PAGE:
Sossusvlei | Namibia 

  Photo Credit: Blaine Harrington III

Photo Credit: Blaine Harrington III

Sossusvlei is a salt and clay pan in the Namib Desert, surrounded by towering red sand dunes. The iconic color of the dunes is due to the high concentration of iron in the sand and the consequent oxidation processes. The older the dune the more intense the color. These dunes are some of the highest in the world with many reaching over over 650 feet (200 meters). The tallest dune in the Sossusvlei area has been nicknamed Big Daddy and reaches a staggering 1,060 feet (325 meters). 

Jökulsárlón | Iceland

  Photo Credit: Wikimedia Commons

Photo Credit: Wikimedia Commons

Jökulsárlón is a glacial lake on the edge of Vatnajökull National Park, best known for the huge chunks of ice that wash up on its black sand beach from the calving glacier. The ice is one of two colors: milky white/clear or bright blue, based on how much air is trapped in the ice. It is considered one of the natural wonders of Iceland and was even featured on one of their stamps. The area is particularly wonderful at sunrise with the light shining through the ice. 

Whitsunday Islands | Australia 

  Photo Credit: Whitsunday Vista Resort

Photo Credit: Whitsunday Vista Resort

Located in the heart of the Great Barrier Reef, the Whitsunday archipelago is comprised of 74 insanely beautiful islands, most uninhabited. Whitehaven Beach on Whitsunday Island is arguably the most famous location in the Whitsundays. Stretching a little over 4 miles (7 kilometers), it is comprised of some of the purest silica sand in the world with an inlet at one end that creates an amazing fusion of colors. When a beach still has five stars after over 1,600 reviews on Trip Advisor, you know it's good! My ultimate Whitsunday dream is to embark on a multi day kayaking trip between the islands. 

Tongariro National Park | New Zealand

  Photo Credit: Guide to New Zealand

Photo Credit: Guide to New Zealand

Tongariro National Park is a UNESCO World Heritage Site in Zealand's North Island, dominated by three active volcanos. I would love to backpack the Northern Circuit, a 26 mile (43 kilometer) trail that meanders arounds glacial valleys, craters, and colorful mineral laden lakes. The Tongariro Crossing, pictured above, is the most popular part of the trail and is traversed by around 70,000 people each year. Some friends did it recently and said it was unreal. 

Tu Sua Ocean Trench | Samoa 

  Photo Credit: Flickr user Tishamp

Photo Credit: Flickr user Tishamp

Talk about a surreal swimming hole. Located on Somoa's main island, Upolo, this 100 foot (30 meter) deep hole was formed during a volcanic eruption and is now filled with salt water due to an underground tunnel that connects it to the ocean. Apparently that tunnel and connection to the ocean causes tidal surges in the swimming hole, so a rope has been suspended mid way across to prevent people from being pulled through the tunnel out to sea! Sounds scary, but I still want to visit.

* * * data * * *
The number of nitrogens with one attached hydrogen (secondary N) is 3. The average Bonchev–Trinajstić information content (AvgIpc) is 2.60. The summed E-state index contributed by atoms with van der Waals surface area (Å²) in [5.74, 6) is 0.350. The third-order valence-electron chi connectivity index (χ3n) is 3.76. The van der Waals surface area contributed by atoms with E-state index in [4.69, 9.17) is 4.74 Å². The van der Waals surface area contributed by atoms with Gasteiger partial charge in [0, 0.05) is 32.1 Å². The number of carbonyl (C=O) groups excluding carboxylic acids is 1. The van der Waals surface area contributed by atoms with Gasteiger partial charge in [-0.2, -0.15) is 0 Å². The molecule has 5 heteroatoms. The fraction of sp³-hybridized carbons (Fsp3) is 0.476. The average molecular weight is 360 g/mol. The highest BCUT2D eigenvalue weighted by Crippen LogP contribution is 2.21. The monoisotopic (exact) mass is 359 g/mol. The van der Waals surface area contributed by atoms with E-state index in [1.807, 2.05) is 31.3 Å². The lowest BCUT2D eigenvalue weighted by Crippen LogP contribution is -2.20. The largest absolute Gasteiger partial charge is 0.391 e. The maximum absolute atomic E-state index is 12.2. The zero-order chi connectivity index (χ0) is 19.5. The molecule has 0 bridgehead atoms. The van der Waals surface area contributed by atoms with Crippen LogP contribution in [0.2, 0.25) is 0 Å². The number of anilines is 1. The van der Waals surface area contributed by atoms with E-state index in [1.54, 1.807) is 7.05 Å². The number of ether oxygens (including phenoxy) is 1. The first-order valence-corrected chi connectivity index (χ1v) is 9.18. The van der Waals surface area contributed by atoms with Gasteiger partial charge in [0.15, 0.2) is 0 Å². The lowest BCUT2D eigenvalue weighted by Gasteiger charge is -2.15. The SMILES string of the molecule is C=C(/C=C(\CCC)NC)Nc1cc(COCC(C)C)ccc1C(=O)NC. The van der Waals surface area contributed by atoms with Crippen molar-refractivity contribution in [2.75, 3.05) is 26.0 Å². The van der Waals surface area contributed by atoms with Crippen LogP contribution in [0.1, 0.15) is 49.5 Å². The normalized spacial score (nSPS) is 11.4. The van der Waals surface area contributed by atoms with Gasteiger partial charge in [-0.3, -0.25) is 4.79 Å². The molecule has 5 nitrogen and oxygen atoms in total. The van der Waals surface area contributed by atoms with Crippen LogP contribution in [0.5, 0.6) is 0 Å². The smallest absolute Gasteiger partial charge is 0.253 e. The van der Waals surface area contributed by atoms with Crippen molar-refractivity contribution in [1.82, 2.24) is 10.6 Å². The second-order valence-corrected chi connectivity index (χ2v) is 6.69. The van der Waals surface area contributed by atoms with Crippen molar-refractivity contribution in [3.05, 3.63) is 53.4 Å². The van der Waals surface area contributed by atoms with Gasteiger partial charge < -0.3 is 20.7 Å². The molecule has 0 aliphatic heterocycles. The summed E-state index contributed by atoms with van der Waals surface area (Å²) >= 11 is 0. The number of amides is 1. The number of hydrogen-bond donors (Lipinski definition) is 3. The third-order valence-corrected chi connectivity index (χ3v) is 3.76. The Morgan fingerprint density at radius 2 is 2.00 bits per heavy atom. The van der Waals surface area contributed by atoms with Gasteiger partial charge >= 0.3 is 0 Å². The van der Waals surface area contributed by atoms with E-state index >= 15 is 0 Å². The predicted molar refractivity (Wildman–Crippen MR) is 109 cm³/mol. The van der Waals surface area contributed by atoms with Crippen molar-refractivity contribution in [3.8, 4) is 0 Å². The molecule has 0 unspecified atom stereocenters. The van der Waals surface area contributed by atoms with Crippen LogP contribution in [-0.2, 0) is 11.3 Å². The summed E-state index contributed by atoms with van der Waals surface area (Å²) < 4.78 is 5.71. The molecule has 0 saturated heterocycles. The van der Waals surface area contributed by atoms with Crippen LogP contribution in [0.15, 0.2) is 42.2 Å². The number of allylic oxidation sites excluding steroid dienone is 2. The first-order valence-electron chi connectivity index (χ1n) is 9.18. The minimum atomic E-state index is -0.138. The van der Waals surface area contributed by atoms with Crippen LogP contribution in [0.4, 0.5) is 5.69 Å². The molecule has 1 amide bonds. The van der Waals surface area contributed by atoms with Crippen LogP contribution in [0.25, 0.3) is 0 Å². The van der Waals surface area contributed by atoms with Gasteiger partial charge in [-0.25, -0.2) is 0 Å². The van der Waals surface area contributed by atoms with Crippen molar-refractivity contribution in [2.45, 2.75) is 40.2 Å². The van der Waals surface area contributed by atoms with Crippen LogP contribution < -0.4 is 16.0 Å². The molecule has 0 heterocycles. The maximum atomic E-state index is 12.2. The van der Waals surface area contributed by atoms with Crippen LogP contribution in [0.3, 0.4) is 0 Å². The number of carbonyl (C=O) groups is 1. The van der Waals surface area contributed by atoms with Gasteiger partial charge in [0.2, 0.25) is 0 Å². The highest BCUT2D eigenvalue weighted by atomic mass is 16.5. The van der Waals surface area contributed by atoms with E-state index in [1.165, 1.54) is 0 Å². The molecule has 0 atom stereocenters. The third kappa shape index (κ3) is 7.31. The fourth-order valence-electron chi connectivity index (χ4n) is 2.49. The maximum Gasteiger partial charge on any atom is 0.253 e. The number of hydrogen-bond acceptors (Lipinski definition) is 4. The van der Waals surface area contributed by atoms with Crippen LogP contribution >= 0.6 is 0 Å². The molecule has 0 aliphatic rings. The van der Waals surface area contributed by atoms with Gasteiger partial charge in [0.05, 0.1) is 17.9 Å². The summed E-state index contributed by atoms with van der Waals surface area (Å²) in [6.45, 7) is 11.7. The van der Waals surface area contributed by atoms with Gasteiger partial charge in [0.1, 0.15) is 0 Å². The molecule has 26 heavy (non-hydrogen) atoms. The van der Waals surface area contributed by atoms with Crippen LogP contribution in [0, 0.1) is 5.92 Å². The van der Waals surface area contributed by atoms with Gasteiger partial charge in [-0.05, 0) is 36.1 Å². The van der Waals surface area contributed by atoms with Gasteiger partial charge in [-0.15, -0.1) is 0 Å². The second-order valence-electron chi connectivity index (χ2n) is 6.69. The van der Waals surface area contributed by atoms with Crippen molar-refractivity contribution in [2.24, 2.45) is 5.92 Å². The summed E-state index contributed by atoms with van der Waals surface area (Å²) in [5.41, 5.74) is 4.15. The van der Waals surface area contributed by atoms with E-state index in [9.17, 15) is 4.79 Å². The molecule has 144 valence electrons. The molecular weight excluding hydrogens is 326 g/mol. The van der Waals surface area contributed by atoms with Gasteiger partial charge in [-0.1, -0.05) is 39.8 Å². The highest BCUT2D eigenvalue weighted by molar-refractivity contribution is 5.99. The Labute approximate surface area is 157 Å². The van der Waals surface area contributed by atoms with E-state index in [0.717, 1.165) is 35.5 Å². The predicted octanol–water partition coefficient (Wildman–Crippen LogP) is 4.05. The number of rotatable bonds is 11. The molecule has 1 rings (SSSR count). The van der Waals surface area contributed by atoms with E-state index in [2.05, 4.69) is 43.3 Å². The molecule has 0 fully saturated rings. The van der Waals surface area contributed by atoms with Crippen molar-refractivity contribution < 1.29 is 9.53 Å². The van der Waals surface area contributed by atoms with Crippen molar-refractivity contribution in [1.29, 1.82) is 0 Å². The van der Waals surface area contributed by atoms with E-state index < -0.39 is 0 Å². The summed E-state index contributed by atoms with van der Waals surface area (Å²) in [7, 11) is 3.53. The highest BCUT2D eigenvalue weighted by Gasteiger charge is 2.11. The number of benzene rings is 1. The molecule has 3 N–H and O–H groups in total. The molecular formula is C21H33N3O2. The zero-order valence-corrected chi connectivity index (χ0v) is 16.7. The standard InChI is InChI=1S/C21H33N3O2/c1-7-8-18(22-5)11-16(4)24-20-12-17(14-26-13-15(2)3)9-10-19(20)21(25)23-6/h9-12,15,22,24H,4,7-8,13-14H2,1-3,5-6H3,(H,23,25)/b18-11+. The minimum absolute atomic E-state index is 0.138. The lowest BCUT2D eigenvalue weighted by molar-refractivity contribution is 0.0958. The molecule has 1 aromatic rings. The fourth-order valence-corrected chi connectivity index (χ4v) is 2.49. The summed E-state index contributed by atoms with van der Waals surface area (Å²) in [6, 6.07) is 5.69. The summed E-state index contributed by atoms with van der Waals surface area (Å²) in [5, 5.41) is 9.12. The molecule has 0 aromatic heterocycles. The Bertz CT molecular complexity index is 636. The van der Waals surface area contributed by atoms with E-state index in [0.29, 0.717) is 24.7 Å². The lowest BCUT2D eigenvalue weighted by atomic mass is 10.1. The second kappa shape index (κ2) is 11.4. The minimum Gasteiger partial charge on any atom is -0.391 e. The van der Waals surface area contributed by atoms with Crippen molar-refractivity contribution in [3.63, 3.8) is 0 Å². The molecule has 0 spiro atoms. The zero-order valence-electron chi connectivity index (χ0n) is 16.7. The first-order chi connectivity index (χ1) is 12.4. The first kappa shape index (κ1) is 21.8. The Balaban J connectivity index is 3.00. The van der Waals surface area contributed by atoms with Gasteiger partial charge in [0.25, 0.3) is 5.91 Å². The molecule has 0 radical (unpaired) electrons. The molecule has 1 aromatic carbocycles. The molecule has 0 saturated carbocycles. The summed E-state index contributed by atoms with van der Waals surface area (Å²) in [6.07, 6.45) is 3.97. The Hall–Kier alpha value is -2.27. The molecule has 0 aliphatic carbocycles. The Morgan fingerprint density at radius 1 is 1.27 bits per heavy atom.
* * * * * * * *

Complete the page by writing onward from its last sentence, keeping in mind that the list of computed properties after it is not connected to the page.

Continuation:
Altiplano | Bolivia

  Photo Credit: International Traveller Magazine

Photo Credit: International Traveller Magazine

This one is pretty generalized. Altiplano simply means 'high plain' and covers an extensive area of Bolivia (also extends into Peru, Chile, and Argentina), including La Paz and Lake Titicaca. In fact, it's the largest high plain outside of Tibet. My mother lived in La Paz as a child and her experiences in the Altiplano left a lasting impression. One of the major economic activities in the area is llama and vicuña herding, which I would be very interested to see. 

Similan Islands | Thailand 

  Photo Credit: Khao Lak Relax Resort News

Photo Credit: Khao Lak Relax Resort News

Thailand has a lot of famous islands, but you don't really hear about the Similans unless you dive. The Similans are comprised of eleven stunning islands in the Andaman Sea off the west coast of Southern Thailand, that bring to mind the Seychelles in my opinion. The islands have been turned into a national park (Mu Koh Similan National Park) and boast world class diving with incredible marine life like manta rays and whale sharks. In fact, the National Geographic Society ranked the Similan Islands as “One of the top 10 dive destinations to visit in the world”. 

Dolomites | Italy

  Photo Credit: visititaly.info

Photo Credit: visititaly.info

The Dolomites are a UNESCO World Heritage Site mountain range in northeastern Italy. Eight long distance trails called alte vie (high paths) traverse the Dolomites, each taking about a week to hike. Can you imagine backpacking with that kind of view? Add in pristine alpine lakes, rivers, and waterfalls and it's something straight out of a fairytale. 

Bagan | Myanmar

  Photo Credit: Shutterstock

Photo Credit: Shutterstock

Bagan is an ancient city in central Myanmar that served as the capital of the Pagan Kingdom from the 9th to 13th centuries. Prolific construction of Buddhist temples, pagodas, and monasteries occurred in the Bagan plains - over 10,000 structures during the 11th - 13th centuries alone! The remains of 2,200 of these temples and pagodas have survived to the present day and are spread across 40 square miles. Talk about a massive archeological site. Photographing the beautiful buildings at sunrise seems to be one of best ways to take it all in. Apparently, hot air balloon sunrise tours over Bagan are also popular.